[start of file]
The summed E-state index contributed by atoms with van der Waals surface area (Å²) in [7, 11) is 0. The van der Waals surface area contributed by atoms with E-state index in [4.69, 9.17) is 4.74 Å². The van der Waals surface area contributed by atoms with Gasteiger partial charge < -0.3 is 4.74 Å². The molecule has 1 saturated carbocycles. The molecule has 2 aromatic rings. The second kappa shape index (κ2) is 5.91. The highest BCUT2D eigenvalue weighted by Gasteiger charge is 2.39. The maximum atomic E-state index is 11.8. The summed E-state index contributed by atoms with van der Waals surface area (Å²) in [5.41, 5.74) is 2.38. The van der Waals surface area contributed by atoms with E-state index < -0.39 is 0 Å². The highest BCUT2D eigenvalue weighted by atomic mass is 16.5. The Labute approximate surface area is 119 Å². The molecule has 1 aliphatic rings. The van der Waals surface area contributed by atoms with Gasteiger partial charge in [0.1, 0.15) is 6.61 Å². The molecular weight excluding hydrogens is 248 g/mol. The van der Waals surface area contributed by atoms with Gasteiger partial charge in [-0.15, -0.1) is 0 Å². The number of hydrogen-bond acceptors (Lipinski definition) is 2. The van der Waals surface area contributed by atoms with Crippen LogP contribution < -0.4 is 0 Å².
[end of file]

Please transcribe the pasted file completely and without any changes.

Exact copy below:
The summed E-state index contributed by atoms with van der Waals surface area (Å²) in [7, 11) is 0. The van der Waals surface area contributed by atoms with E-state index in [4.69, 9.17) is 4.74 Å². The van der Waals surface area contributed by atoms with Gasteiger partial charge < -0.3 is 4.74 Å². The molecule has 1 saturated carbocycles. The molecule has 2 aromatic rings. The second kappa shape index (κ2) is 5.91. The highest BCUT2D eigenvalue weighted by Gasteiger charge is 2.39. The maximum atomic E-state index is 11.8. The summed E-state index contributed by atoms with van der Waals surface area (Å²) in [5.41, 5.74) is 2.38. The van der Waals surface area contributed by atoms with E-state index < -0.39 is 0 Å². The highest BCUT2D eigenvalue weighted by atomic mass is 16.5. The Labute approximate surface area is 119 Å². The molecule has 1 aliphatic rings. The van der Waals surface area contributed by atoms with Gasteiger partial charge in [0.1, 0.15) is 6.61 Å². The molecular weight excluding hydrogens is 248 g/mol. The van der Waals surface area contributed by atoms with Gasteiger partial charge in [-0.15, -0.1) is 0 Å². The number of hydrogen-bond acceptors (Lipinski definition) is 2. The van der Waals surface area contributed by atoms with Crippen LogP contribution < -0.4 is 0 Å².